Super Moon Season

According to the definition of supermoon, About three or four times a year, the new or full moon coincides closely in time with the perigee of the moon (the point when the moon is closest to the Earth), The next occurrence will be on the Full moon of July 12 2014, but the full moon of the 10 August 2014, which will be the closest encounter in 2014

By definition, the year 2014 has a total of five supermoons. The first supermoon, for 2014, came on New Year’s Day, with the January 1 new moon. The second came with the new moon of January 30, 2014. The full moons of July, August and September will also be supermoons.

Super Moon Calendar

The July 12, 2014 supermoon isn’t the closest supermoon of the year. For that, you’ll have to wait until August.

Full moon of July 12 at 11:25 UTC

Full moon of August 10 at 18:09 UTC

Full moon of September 9 at 1:38 UTC

The full moon on August 10, 2014, will present the closest supermoon of the year (356,896 kilometers or 221,765 miles).

What is a supermoon?

A supermoon is the coincidence of a full moon or a new moon with the closest approach the Moon makes to the Earth on its elliptical orbit, resulting in the largest apparent size of the lunar disk as seen from Earth. The technical name is the perigee-syzygy of the Earth-Moon-Sun system. The term “supermoon” is not astronomical, but originated in modern astrology.

The Moon’s distance varies each month between approximately 357,000 kilometers (222,000 mi) and 406,000 km (252,000 mi) due to its elliptical orbit around the Earth (distances given are center-to-center)

The term supermoon is not used within the astronomical community, which use the term perigee-syzygy or perigee full/new moon.Perigee is the point at which the Moon is closest in its orbit to the Earth, and syzygy is a full or new moon, when the Earth, the Moon and the Sun are aligned. Hence, a supermoon can be regarded as a combination of the two, although they do not perfectly coincide each time.

Save the Date

The full moon on August 10, 2014, will present the closest supermoon of the year (356,896 kilometers or 221,765 miles).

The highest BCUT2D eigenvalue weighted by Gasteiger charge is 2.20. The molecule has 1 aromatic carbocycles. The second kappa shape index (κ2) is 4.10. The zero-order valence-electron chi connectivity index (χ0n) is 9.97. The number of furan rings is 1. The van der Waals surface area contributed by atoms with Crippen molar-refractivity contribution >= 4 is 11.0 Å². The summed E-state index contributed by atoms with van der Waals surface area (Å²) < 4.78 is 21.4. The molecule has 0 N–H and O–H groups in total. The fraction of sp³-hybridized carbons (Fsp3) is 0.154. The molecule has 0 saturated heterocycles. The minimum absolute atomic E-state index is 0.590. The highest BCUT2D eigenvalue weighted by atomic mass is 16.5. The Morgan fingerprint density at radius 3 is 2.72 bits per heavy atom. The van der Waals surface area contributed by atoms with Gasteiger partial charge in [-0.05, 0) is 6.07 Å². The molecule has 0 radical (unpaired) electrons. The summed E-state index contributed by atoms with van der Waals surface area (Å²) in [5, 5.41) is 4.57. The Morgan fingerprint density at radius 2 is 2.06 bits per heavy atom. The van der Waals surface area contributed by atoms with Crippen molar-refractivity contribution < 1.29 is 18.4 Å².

However, the new moons on January 1 and January 30 were not far behind, featuring the year’s second-closest and third-closest supermoons, respectively. On January 1, the moon turned new less than 10 hours before reaching lunar perigee – the moon’s closest point to Earth in its orbit. On January 30, the moon turned new nearly 12 hours after reaching lunar perigee.

 In 2014, the moon comes closest to Earth on August 10 (356,896 kilometers), and swings farthest away some two weeks before, on July 28 (406,567 kilometers). That’s a difference of 49,671 kilometers (406,567 – 356,896 = 49,671). Ninety percent of this 49,671-figure equals 44,703.9 kilometers (0.9 x 49,671 = 44,703.9). Presumably, any new or full moon coming closer than 361,863.1 kilometers (406,567 – 44,703.9 = 361,863.1) would be “at or near (within 90% of) its closest approach to Earth.”


The full moon cycle is the period between alignments of the lunar perigee with the sun and the earth, which is about 13.9443 synodic months (about 411.8 days). Thus approximately every 14th full moon will be a supermoon. However, halfway through the cycle the full moon will be close to apogee, and the new moons immediately before and after can be supermoons. Thus there may be as many as three supermoons per full moon cycle.

Since 13.9443 differs from 14 by very close to 1⁄18, the supermoons themselves will vary with a period of about 18 full moon cycles (about 251 synodic months or 20.3 years). Thus for about a decade the largest supermoons will be full, and for the next decade the largest supermoons will be new.

Posted in E&V Worldwide.